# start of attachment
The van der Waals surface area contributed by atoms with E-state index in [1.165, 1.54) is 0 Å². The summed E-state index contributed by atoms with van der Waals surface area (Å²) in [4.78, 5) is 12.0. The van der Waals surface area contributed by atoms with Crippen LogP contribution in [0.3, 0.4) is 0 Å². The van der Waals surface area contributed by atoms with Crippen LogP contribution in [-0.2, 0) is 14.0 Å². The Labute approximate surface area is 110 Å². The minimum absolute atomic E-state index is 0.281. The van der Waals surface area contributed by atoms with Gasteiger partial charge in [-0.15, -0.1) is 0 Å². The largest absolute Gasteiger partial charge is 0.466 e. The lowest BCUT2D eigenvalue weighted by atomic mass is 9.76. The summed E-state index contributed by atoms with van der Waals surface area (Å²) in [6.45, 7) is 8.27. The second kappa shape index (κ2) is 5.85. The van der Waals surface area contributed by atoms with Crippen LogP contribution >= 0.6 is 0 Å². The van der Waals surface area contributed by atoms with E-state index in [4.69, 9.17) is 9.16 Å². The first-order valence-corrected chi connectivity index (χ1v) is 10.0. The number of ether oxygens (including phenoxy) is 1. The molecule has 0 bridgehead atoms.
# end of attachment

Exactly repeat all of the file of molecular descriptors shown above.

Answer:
The van der Waals surface area contributed by atoms with E-state index in [1.165, 1.54) is 0 Å². The summed E-state index contributed by atoms with van der Waals surface area (Å²) in [4.78, 5) is 12.0. The van der Waals surface area contributed by atoms with Crippen LogP contribution in [0.3, 0.4) is 0 Å². The van der Waals surface area contributed by atoms with Crippen LogP contribution in [-0.2, 0) is 14.0 Å². The Labute approximate surface area is 110 Å². The minimum absolute atomic E-state index is 0.281. The van der Waals surface area contributed by atoms with Gasteiger partial charge in [-0.15, -0.1) is 0 Å². The largest absolute Gasteiger partial charge is 0.466 e. The lowest BCUT2D eigenvalue weighted by atomic mass is 9.76. The summed E-state index contributed by atoms with van der Waals surface area (Å²) in [6.45, 7) is 8.27. The second kappa shape index (κ2) is 5.85. The van der Waals surface area contributed by atoms with Crippen LogP contribution >= 0.6 is 0 Å². The van der Waals surface area contributed by atoms with E-state index in [4.69, 9.17) is 9.16 Å². The first-order valence-corrected chi connectivity index (χ1v) is 10.0. The number of ether oxygens (including phenoxy) is 1. The molecule has 0 bridgehead atoms.